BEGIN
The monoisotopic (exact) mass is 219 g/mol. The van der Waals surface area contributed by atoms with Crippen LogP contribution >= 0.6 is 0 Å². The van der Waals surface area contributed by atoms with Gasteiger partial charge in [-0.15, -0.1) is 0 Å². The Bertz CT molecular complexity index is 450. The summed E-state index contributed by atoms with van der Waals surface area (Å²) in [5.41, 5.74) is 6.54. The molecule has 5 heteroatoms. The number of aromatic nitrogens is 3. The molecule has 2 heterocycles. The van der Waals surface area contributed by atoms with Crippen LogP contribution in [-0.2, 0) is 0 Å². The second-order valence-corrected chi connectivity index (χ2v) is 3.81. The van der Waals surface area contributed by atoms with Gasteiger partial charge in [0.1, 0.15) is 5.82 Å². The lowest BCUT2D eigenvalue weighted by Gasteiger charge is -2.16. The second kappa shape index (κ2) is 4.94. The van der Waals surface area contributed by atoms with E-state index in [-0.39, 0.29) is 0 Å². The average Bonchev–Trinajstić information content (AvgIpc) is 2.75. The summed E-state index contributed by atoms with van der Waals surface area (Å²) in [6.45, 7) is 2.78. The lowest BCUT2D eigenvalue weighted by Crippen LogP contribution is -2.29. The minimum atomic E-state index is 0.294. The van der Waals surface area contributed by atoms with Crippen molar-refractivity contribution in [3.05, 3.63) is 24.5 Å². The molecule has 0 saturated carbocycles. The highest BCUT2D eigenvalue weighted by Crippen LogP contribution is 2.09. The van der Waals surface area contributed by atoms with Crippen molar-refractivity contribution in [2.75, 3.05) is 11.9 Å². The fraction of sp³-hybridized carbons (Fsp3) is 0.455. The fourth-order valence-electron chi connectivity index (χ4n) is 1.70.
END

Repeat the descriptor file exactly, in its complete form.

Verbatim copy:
The monoisotopic (exact) mass is 219 g/mol. The van der Waals surface area contributed by atoms with Crippen LogP contribution >= 0.6 is 0 Å². The van der Waals surface area contributed by atoms with Gasteiger partial charge in [-0.15, -0.1) is 0 Å². The Bertz CT molecular complexity index is 450. The summed E-state index contributed by atoms with van der Waals surface area (Å²) in [5.41, 5.74) is 6.54. The molecule has 5 heteroatoms. The number of aromatic nitrogens is 3. The molecule has 2 heterocycles. The van der Waals surface area contributed by atoms with Crippen LogP contribution in [-0.2, 0) is 0 Å². The second-order valence-corrected chi connectivity index (χ2v) is 3.81. The van der Waals surface area contributed by atoms with Gasteiger partial charge in [0.1, 0.15) is 5.82 Å². The lowest BCUT2D eigenvalue weighted by Gasteiger charge is -2.16. The second kappa shape index (κ2) is 4.94. The van der Waals surface area contributed by atoms with E-state index in [-0.39, 0.29) is 0 Å². The average Bonchev–Trinajstić information content (AvgIpc) is 2.75. The summed E-state index contributed by atoms with van der Waals surface area (Å²) in [6.45, 7) is 2.78. The lowest BCUT2D eigenvalue weighted by Crippen LogP contribution is -2.29. The minimum atomic E-state index is 0.294. The van der Waals surface area contributed by atoms with Crippen molar-refractivity contribution in [3.05, 3.63) is 24.5 Å². The molecule has 0 saturated carbocycles. The highest BCUT2D eigenvalue weighted by Crippen LogP contribution is 2.09. The van der Waals surface area contributed by atoms with Crippen molar-refractivity contribution in [2.75, 3.05) is 11.9 Å². The fraction of sp³-hybridized carbons (Fsp3) is 0.455. The fourth-order valence-electron chi connectivity index (χ4n) is 1.70.